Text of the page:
Seminole Pumpkin

More Information:

  • Slow Food USA
  • Map of Growers
  • Find Growers by State:

The Seminole Pumpkin is an important product for the Miccosukee, or Creek people and the Seminole people. The Miccosukee name for this product is "chassa howitska" meaning "hanging pumpkin". The reference is to the method by which the pumpkin grows, as the Seminole and the Miccosukee people would plant the pumpkin seeds at the base of girdled trees, so that the pumpkin vines would grow up the trunk, and the pumpkin fruit would grow to be hanging from the bare limbs. It was under cultivation by Seminole people before Spaniards arrived in Florida in the 1500s. Immigrants to Florida also adopted this cultivation method, producing hundreds of pumpkins per acre.

The Seminole Pumpkin is a pear-shaped or spherical pumpkin with an incredibly hard shell or rind. The rind is so hard that it must be broken with an ax. The rind is a deep gold to light salmon and pinkish buff color. Inside, the flesh is thick and beige, with a fine-grained texture that is sometimes described as powdery.

The Seminole Pumpkin has a highly esteemed flavor, not only among the Seminole and Miccosukee people, but also among Caucasian Floridians. Of the many traditional recipes developed for its use, Seminole pumpkin "bread" is so highly regarded that it is still featured during tribal ceremonies and at a tribal-owned restaurant. The Seminole Pumpkin bread is much more like a fritter or empanada than bread, and has been adopted by the wider Florida community, including other tribes of the Southeast. Unfortunately, due to the precipitous decline in cultivation of this heirloom variety, many people now substitute canned pumpkin, meaning they are unable to achieve the same flavor results.

The Seminole pumpkin possess qualities that make it superior to any other squash or pumpkin that gardeners have attempted to cultivate in southern Florida. The ecological adaptations of this variety allow it to tolerate heat, drought, insects, and powdery mildew on its own. For instance, its silver haired leaves, under the intense sun of the tropics, create an almost shiny reflectance that deters the activity of insect pests. Amy Goldman describes the vines as "irrepressible" after witnessing them survive an assault by squash bugs and winds from rainstorms that devastated other squash varieties.

Click here to see the original nomination form

Showing page 2 of 11 for 64 listings

The Long Grey Line Farm LLC

  Fort White, FL    LocalHarvest Sponsor!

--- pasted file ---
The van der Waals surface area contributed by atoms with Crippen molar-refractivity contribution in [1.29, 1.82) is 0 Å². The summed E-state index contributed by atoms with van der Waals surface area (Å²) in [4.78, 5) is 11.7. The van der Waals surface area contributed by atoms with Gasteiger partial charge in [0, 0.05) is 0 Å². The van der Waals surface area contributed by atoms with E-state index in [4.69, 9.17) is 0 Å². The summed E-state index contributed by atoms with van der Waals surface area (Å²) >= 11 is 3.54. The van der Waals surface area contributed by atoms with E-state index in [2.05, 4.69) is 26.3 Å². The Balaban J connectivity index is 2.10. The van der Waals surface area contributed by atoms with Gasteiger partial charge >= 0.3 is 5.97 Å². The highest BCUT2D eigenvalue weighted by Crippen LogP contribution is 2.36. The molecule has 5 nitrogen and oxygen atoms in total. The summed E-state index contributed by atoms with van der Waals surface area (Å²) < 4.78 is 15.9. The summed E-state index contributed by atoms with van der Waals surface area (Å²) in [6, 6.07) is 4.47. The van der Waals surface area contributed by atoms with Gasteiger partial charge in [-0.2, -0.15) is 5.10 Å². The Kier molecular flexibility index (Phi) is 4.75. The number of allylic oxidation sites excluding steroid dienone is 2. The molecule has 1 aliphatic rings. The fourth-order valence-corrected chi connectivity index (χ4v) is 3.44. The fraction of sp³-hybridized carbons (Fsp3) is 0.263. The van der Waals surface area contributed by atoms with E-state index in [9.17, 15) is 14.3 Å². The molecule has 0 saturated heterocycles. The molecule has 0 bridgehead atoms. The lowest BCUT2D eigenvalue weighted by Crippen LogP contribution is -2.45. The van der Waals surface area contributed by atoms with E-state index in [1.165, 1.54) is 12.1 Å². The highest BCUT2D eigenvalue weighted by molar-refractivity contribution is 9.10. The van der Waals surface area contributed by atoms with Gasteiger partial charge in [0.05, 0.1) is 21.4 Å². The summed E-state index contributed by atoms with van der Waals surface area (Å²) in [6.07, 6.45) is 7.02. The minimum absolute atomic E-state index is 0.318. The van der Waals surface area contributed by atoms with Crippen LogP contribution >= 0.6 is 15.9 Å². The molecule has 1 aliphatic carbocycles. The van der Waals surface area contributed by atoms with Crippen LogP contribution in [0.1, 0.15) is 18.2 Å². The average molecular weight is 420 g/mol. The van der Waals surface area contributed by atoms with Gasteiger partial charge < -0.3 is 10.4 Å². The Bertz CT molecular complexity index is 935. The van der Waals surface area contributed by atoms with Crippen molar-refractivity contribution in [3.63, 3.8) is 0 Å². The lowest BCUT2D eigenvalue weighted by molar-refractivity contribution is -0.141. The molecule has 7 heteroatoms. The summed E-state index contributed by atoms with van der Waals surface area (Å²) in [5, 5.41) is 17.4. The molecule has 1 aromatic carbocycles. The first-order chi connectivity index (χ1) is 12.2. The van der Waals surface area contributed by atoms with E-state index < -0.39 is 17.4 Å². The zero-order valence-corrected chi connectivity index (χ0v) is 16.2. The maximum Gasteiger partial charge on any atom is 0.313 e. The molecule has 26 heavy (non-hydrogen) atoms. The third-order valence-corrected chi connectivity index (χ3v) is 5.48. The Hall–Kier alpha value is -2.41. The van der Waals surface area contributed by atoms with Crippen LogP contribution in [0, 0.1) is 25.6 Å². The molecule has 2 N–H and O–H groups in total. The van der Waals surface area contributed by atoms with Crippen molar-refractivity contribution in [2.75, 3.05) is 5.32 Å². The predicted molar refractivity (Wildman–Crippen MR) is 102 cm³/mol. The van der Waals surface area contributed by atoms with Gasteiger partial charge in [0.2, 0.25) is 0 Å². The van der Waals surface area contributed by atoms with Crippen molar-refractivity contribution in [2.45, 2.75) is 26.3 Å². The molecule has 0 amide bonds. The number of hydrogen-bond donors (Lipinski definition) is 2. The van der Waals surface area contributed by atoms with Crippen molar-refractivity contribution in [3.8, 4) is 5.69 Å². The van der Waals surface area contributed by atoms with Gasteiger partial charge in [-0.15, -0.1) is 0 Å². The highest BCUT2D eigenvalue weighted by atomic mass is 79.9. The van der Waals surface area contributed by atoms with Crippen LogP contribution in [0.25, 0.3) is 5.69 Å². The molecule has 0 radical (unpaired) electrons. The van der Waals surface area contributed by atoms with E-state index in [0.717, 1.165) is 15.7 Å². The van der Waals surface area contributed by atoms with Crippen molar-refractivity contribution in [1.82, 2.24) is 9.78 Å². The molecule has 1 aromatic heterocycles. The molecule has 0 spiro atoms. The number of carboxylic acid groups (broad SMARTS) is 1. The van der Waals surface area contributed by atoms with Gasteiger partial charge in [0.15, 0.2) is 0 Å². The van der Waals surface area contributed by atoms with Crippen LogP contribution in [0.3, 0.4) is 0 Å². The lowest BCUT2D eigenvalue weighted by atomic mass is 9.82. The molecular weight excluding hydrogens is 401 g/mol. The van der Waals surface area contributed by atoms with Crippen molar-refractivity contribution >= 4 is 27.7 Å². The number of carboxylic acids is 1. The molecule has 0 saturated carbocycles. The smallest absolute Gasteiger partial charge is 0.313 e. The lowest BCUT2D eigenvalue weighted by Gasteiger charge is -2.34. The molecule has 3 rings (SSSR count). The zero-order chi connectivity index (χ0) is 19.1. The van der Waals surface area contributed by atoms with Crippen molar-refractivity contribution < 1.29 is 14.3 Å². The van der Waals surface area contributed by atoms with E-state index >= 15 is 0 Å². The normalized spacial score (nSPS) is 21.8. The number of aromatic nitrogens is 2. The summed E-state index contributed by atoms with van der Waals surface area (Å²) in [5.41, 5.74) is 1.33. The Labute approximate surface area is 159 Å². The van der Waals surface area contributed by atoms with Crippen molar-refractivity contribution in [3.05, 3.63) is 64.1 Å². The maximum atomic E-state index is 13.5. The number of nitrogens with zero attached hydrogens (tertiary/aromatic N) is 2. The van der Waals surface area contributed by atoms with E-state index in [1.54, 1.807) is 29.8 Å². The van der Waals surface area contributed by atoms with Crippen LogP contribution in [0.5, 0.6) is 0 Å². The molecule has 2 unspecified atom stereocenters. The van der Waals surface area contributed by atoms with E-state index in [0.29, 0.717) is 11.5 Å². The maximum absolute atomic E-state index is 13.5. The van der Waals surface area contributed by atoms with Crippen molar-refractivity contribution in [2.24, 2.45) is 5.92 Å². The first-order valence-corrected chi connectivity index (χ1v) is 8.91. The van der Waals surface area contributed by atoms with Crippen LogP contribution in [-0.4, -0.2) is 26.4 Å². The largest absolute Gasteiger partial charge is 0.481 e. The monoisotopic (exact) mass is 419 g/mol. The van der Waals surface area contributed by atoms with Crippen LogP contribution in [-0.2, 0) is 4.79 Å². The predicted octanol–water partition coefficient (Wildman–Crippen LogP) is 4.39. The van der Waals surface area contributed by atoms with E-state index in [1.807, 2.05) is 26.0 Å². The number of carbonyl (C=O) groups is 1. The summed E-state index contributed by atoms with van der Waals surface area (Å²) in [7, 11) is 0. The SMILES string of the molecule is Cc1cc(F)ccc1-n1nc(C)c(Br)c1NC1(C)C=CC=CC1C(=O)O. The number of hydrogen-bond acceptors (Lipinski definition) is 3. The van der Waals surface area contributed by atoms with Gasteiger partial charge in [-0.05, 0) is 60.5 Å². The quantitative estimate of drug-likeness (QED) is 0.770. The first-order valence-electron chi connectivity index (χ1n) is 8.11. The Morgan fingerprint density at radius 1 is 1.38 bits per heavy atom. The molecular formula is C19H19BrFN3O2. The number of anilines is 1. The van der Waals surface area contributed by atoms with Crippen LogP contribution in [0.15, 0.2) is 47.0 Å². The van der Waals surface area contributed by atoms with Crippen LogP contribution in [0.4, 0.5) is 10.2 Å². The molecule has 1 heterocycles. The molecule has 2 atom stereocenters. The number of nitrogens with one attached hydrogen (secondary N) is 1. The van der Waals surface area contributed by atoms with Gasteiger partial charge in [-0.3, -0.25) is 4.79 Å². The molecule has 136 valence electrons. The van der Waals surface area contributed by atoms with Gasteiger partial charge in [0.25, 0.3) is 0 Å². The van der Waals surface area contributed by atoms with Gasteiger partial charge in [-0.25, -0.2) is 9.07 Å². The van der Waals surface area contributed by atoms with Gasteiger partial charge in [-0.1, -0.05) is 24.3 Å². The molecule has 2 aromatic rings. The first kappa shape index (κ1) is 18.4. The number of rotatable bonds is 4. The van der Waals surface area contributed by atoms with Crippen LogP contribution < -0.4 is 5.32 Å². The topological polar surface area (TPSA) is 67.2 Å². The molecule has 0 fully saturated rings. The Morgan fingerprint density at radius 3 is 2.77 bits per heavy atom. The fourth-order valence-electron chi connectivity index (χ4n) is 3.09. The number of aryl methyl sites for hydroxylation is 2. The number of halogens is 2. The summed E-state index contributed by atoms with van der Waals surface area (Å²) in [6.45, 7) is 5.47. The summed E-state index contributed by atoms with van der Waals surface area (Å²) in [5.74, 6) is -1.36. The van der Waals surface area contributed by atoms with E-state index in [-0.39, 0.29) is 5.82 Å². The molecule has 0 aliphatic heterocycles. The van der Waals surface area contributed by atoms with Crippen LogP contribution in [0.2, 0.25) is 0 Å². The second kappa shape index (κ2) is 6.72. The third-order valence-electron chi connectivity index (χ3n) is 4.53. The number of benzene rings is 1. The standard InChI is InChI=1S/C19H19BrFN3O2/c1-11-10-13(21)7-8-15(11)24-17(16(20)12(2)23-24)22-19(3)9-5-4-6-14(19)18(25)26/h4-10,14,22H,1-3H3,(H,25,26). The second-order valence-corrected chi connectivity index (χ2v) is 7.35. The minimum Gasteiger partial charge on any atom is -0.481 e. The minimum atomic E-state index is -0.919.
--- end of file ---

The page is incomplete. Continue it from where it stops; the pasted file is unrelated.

We are a natural farm and have not used herbicides for 49 years. Our Belted Galloway and BueLingo beef cattle are raised on pasture with hay that we harvest and are fed some pellets each day just to keep them friendly. We offer beef for sale several times a year, by whole, half or quarter. (more...)

Sweet Roots Organic Farm

  Newberry, FL

Sweet Roots Organic Farm is a certified organic family farm in the Jonesville area of Gainesville, FL. We grow in-season vegetables, fruits, herbs and flowers and sell via our CSA and our drive-thru farm market on Saturday mornings 9am - noon. Check out our website for what's in-season and available. See you in the drive-thru!(more...)

Stillwater Valley Farm

  Jamestown, NY

We are young farmers who live on a historic, falling-apart old farm. It was previously farmed by at least 4 generations of family before us, but had been out of farming use for many years before we started again. We are now selling out of relatively new market house, which we have had in use for the past 4 seasons. (more...)

State of Harmony Farm

  Sanford, FL

We Are A Local Farm Using Organic Pratices. No Pesticides, No Chemicals, No GMO's. We grow a variety of seasonal fruits and vegetables as well as herbs (culinary and medicinal). We have over 50 pastured chickens for eggs and also raise meat chickens. We have several heritage turkeys and always have some available for Thanksgiving. (more...)

Sharon's Natural Gardens

  Delmar, DE

We have been here since 1978, never using any chemicals or commercial manures. We use no GMOS or hybrid seeds. We began biodynamics in 1990. I am not Demeter certified. I believe the farmer should be the certifier as well as educator... not some outside group that has never experienced the farm . (more...)

Scharko Farms

  Fairburn, GA    LocalHarvest Sponsor!

Farming and Helping Others Farm. We are small family farm,where we grow vegetables, flowers and herbs for our use and for sale. Our plants are grown in a natural way, avoiding pesticides, as we strive to make our farm more sustainable. We have produce available at the Peachtree City Farmers market, Saturdays ,9am to 1pm. . (more...)